A woman has opened up about why she ends relationships with her female friends once they become mothers.

Sydney-based journalist Nadia Bokody says life changes a lot for new mums and she admits she cannot be friends with women once they have children, even if they'd been friends before.

She says it hasn't always been that way. Speaking to the MirrorOnline, Bokody says she used to try to maintain relationships with her female friends after the birth of their children.

However, because of the new mother's new priorities, it never seemed to work.


"It wasn't for lack of either of us trying, just that catch-ups became incredibly difficult to schedule and on the rare occasion they did happen, they were typically overrun by breastfeeding and baby talk," she said.

The Australian journalist points out that, while she is thrilled for her friends, there is a sense of loss for her that comes from losing that friend to their new baby.

"I've been happy for all of my friends who've gone on to have children, to see the joy it's brought them, but a part of me feels a sense of loss at the same time too, because I know the relationship won't stay the same, and will likely at some point inevitably end."

She noticed, over time, that she began drifting away from those friends and finding new, child-free friends to bond with.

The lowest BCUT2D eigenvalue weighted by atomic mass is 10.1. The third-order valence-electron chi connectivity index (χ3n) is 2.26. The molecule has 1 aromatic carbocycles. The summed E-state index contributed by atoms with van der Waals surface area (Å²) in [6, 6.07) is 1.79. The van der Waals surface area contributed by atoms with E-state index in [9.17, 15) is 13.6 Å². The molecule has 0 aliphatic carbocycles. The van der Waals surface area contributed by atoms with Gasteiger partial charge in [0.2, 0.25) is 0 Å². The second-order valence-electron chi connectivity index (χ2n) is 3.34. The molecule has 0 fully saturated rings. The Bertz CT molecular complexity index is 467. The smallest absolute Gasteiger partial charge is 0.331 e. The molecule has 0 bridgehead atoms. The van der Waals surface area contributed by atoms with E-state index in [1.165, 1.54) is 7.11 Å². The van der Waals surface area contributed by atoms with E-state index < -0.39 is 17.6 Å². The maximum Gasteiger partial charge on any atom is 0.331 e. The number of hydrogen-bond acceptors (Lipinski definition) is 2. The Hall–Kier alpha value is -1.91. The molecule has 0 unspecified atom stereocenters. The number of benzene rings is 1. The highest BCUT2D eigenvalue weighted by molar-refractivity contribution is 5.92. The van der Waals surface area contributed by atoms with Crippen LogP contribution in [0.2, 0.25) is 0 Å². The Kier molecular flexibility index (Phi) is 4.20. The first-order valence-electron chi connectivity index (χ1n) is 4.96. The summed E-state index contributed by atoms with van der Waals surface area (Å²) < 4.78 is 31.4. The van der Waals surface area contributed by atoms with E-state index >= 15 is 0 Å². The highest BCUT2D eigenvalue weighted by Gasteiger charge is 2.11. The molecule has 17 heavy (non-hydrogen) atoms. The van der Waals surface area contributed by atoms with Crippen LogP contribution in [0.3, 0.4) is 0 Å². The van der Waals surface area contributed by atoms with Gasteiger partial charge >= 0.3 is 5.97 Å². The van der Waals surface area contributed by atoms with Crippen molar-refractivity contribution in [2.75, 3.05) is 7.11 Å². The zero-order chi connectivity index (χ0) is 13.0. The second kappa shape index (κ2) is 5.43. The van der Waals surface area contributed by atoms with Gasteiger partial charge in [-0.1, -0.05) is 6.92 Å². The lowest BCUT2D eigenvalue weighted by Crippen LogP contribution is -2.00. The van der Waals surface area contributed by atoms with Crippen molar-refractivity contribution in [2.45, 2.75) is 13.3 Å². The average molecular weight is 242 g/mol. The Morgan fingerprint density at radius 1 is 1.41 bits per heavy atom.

"As my friends have gone on to get pregnant and have babies I've found myself forming a new group of friends with younger women more aligned with my life stage.

"It's not that I simply coldly cut off friends who become mums, but more so that the friendship typically very predictably withers within the first year of new parenthood as their priorities change."

According to Bokody, her friends who had children will also admit they no longer have time for the things they used to have time for before.

"I have one friend who still really goes out of her way to catch-up and it means the world, but honestly, even she has to book get-togethers months in advance and will often have to cancel or leave halfway through to breastfeed."


Her stern child-free stance has upset some friends but she feels like it is, ultimately, better for everyone.

She also says that it's not just her refusing to stay close to women with children. Sometimes it is her friends with children who leave her out of important events.

"I wish new mums would give child-free women a bit more credit," she said.

"I'm often not invited to kids birthday parties or certain events because it's assumed I won't fit in as the only guest without children of my own."

While she admits she doesn't feel maternal, she says she'd still rather be invited.

"If you think becoming a mother won't change a friendship I think quite frankly you are kidding yourself," she added.

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